Many Americans have more than one personal loan. Is it a problem?

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A recent report from The Ascent took a closer look at average household debt in 2020. The large-scale study investigated all kinds of consumer debt, from mortgages to car loans and credit cards. He also looked at personal loan debt. And what the study found was surprising.

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According to TransUnion’s September 2020 Monthly Industry Snapshot, the average unsecured personal loan debt was $ 5,538. However, TransUnion has also found that many consumers have more than one unsecured personal loan.

A sign of trouble?

If you end up with two personal loans, that’s not necessarily a problem. Maybe you’ve started a home improvement project, and before the first loan is fully paid off, you’ve taken out another loan to put the finishing touches on it.

Like a second automatic payment or a credit card, taking out another personal loan can fit your needs and budget. However, if any of the following are true, it may be time to reconsider your strategy.

The first loan was badly spent

Let’s say you borrowed money to modernize your kitchen. Soon after you borrowed the money, your car needed repairs or your child decided to get married. If the money you originally borrowed was diverted to pay for something other than what it was intended for, taking out a second loan is an expensive way to get back on track. A better idea: wait until the first loan is fully paid off before filling out another loan application, or use the time until you have paid off the first loan to save for whatever project you have planned.

You need a new loan to cover the first one

Payday lenders are infamous for charging ridiculous interest rates that prevent borrowers from paying off their loans in full when due. Once borrowers realize they can’t repay a loan in full, it’s common for them to take out another loan to cover the first one, sinking into a deeper hole.

This practice is not just reserved for payday or title loans. If on paper it looks like you can afford to pay off your loan, you may have qualified for a personal loan from a bank. But if you’re overspending and having trouble repaying the loan, it may be tempting to take out another loan in an attempt to make things easier. Even if your credit is strong enough to get by, it’s not a good idea.

If you’re having trouble repaying a loan, never borrow more to cover the first obligation. Instead, reconfigure your monthly budget, figure out what you can do without until the loan is fully paid off, and commit to paying off the debt as quickly as possible.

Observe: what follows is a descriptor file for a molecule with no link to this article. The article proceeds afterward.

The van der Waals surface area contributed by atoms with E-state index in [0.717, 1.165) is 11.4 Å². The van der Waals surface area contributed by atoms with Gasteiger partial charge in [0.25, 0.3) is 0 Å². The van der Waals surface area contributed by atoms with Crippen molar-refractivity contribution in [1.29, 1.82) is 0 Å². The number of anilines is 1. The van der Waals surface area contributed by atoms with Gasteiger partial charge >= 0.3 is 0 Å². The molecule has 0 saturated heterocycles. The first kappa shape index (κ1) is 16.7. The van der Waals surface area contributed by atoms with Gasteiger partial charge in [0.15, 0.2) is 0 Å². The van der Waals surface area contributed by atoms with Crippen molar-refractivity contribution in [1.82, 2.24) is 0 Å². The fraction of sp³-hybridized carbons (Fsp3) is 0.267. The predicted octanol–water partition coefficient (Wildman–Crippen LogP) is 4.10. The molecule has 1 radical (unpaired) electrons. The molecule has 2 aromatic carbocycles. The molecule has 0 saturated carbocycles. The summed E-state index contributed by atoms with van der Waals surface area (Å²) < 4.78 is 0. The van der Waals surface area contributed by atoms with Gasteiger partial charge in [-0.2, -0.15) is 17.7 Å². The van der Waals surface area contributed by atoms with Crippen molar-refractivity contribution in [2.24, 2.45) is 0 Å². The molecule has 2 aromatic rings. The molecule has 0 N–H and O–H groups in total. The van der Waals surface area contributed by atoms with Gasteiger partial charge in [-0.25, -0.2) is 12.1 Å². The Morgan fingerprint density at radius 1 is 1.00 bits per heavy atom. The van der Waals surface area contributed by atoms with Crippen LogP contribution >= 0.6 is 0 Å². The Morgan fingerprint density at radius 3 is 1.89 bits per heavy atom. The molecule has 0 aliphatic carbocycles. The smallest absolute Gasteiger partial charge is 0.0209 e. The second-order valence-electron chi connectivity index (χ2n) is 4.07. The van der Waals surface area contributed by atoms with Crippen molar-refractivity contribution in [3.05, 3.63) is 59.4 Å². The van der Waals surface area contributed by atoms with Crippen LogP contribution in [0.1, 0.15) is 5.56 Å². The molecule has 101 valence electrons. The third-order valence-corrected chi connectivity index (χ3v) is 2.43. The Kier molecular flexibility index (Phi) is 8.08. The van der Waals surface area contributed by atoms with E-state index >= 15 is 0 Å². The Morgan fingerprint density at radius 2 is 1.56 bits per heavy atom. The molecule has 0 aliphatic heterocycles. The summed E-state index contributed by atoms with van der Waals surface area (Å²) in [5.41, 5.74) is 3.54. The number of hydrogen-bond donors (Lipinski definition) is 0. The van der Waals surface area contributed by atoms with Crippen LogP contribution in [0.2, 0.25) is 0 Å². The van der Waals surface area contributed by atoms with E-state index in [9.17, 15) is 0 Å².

Your Debt / Income Level (DTI) is out of whack

If you fool around and handle money like a pro, it can be easy to get a loan when you need it. Still, it’s crucial to know how much you owe versus what you earn. This is called your debt to income ratio. To calculate your DTI, add up your fixed monthly payments and divide that total by your gross income (the amount you earn before deductions).

Lenders ask for proof of income when you apply for a loan because they want to know your DTI. The eligible DTI varies depending on the lender and the type of loan. However, according to the Consumer Financial Protection Bureau (CFPB), evidence shows that mortgage borrowers with high DTIs tend to have difficulty making their payments.

If taking out a second personal loan increases your DTI, one of two things can happen:

  1. You might have difficulty making payments as promised.
  2. You may have difficulty qualifying for another loan if the need arises.

If you have more than one personal loan, but your DTI remains low, this may not be a problem for you. But if having a second loan on your plate pushes your DTI into an uncomfortable range, it’s time to pay off the debt as quickly as possible. Ultimately, the goal is to make your financial situation as comfortable as possible.

When debt is a problem

If debt keeps you awake at night, help is available. Nonprofits like the National Foundation for Credit Counseling (NFCC) can set you up with a qualified counselor to help you budget that is right for you and take back control of your finances.

Personal loans can be a fantastic tool – the perfect way to finance projects that increase the value of your home or help achieve personal goals. Like all financial tools, however, personal loans are most effective when handled with care. Before you bother to apply for a personal loan, make sure you have a solid plan.


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